from the some-good-news... dept
Things are heating up around the Trans Pacific Partnership (TPP) agreement, the trade agreement among many of the Pacific Rim countries that has tremendous problems. The US has been pushing very, very hard to get the deal signed and delivered by the end of the year. US Treasury Secretary Jack Lew announced that he still believes an agreement can be made by the end of the year.
“I think the important thing to remember is that the reason we are in the TPP discussion is the same as the reasons Singapore is — same for Japan and the other countries are — that it is in each of our own interest for there to be high quality agreement that benefits each of us individually and all of us together collectively.
“And that is the reason why we are still optimistic that we can reach a successful conclusion of the TPP discussion this year.”
Of course, there are a number of indications that with some of the massive gaps between negotiating positions that still remain that it may be difficult to hammer out an agreement in time. But… it also might not matter much, because Congress may be slamming the brakes on the whole process. We just noted that a very large number of folks in Congress have told the White House that they’re very uncomfortable giving the USTR “trade promotion authority” or “fast track authority,” which would effectively have Congress giving up its Constitutionally defined role as the sole governmental branch that can “regulate commerce with foreign nations.”
In effect, without trade promotion authority, the USTR is negotiating without any real mandate. That is, the agreement itself is somewhat meaningless, because the USTR has no ability to commit the US to anything. Only Congress can do that, and it appears Congress is skeptical about giving up its Constitutional powers to the USTR — and, given what’s been seen in the leaked versions of the TPP (oh yeah, and the very fact that it had to be leaked in the first place) — it seems Congress has some very good reasons to be wary of the USTR having any more power than it currently does.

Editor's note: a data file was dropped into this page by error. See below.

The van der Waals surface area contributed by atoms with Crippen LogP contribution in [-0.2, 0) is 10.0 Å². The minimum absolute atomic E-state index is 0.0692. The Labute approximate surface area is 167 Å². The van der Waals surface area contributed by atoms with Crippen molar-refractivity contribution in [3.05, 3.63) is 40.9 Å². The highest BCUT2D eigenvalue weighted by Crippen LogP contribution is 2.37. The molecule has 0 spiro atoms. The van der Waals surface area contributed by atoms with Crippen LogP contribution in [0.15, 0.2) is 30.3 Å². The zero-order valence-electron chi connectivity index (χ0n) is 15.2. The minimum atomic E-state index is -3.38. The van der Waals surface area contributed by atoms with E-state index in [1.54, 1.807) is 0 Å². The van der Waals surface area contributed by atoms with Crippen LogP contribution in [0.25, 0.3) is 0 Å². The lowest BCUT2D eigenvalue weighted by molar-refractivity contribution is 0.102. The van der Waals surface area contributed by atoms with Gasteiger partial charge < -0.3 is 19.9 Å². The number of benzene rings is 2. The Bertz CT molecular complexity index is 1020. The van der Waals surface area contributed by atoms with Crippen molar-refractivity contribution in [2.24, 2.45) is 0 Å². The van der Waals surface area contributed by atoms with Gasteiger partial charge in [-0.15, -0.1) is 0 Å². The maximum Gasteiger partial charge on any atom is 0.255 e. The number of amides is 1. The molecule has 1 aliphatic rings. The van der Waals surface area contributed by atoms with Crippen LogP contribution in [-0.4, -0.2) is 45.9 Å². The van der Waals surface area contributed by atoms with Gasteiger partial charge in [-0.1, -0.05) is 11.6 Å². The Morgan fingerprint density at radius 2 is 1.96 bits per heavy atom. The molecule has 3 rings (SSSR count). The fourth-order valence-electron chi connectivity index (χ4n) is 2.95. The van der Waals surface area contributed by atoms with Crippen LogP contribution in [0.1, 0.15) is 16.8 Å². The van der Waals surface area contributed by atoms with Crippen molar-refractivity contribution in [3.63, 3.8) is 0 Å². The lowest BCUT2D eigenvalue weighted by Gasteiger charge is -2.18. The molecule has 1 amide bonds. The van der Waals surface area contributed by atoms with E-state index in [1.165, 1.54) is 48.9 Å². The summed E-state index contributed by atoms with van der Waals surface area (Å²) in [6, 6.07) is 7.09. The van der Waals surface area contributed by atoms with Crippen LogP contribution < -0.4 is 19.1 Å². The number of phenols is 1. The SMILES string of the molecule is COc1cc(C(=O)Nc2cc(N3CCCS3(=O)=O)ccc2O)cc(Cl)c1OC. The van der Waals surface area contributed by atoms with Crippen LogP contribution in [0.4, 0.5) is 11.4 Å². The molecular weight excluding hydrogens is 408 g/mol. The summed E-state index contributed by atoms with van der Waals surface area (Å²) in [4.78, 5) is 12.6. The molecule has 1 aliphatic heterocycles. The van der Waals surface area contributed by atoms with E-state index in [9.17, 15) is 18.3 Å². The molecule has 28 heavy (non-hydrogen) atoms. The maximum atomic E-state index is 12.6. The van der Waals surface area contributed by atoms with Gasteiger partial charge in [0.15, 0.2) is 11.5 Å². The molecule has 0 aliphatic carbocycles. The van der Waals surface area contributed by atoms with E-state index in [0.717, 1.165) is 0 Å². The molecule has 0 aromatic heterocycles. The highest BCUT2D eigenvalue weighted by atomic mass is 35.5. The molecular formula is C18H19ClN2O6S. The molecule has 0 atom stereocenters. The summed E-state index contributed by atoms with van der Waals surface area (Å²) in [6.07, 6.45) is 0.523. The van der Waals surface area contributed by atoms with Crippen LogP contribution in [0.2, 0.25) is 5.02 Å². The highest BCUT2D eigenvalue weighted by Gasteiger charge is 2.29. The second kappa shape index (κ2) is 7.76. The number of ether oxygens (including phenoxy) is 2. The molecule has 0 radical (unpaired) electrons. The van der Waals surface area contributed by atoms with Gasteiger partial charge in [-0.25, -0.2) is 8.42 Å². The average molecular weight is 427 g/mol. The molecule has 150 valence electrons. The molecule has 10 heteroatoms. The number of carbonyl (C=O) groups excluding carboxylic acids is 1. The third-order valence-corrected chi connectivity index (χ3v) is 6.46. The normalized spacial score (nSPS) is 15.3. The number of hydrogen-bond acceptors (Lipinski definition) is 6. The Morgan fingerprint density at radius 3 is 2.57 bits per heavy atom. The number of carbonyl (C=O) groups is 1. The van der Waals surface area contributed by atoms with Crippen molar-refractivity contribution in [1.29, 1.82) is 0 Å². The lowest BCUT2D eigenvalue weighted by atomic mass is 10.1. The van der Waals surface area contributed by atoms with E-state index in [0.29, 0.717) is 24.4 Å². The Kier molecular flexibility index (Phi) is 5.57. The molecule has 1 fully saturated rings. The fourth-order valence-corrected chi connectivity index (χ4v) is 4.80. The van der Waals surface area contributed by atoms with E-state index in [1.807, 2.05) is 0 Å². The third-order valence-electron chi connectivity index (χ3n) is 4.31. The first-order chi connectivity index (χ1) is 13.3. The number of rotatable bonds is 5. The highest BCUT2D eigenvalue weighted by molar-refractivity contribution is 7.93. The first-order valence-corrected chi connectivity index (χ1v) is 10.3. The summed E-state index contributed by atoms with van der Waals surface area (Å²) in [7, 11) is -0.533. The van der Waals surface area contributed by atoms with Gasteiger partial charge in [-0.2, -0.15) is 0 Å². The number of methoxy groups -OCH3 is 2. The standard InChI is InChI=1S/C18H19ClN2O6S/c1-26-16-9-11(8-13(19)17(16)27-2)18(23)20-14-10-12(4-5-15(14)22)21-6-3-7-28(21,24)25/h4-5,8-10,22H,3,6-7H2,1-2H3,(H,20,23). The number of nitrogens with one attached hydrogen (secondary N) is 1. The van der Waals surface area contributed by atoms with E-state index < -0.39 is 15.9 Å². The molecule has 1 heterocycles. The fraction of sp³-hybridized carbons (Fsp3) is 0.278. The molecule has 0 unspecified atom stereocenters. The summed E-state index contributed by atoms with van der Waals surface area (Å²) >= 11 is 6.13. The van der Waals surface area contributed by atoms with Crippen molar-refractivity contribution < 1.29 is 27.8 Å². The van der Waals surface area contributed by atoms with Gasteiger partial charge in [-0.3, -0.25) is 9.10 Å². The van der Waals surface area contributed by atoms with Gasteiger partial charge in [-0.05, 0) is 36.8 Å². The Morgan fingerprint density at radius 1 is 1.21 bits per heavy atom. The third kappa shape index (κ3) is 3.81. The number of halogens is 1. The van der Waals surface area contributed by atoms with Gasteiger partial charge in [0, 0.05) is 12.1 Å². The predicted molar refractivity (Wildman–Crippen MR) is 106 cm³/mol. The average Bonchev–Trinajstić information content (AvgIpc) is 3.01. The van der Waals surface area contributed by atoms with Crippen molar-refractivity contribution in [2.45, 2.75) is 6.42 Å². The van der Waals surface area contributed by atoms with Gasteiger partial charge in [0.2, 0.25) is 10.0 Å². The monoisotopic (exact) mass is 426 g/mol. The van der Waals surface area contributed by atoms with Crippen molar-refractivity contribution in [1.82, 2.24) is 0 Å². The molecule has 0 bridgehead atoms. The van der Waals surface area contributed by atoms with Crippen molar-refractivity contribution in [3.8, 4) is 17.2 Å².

So it’s good to see that Rep. Steny Hoyer, the number two Democrat in the House, has basically said that there’s almost no way Congress is giving the USTR trade promotion authority this year. Bizarrely, as the article notes, the Republicans seem overeager to support trade promotion authority, while it’s the Democrats who are effectively blocking it. Yes, you read that right. The Republicans in the House, who have been fighting President Obama on nearly everything, are eager to give up their own constitutional powers in Congress and hand them directly to the Obama White House, while it’s the President’s own party that is (rightfully) concerned about moving forward with such a plan.
For the life of me, I cannot see why Republicans would support such a thing. It appears that a bunch of highly paid lobbyists are going around pretending that TPP is actually a “free trade” agreement, and telling Republicans they should be in favor of free trade. But it’s not a free trade agreement at all (quite the opposite, actually). Maybe someone should explain to the Republicans that giving up their own sole power to regulate foreign commerce and handing it the White House, which has written a proposal designed to massively benefit traditional donors to Democratic candidates, isn’t the wisest of political strategies.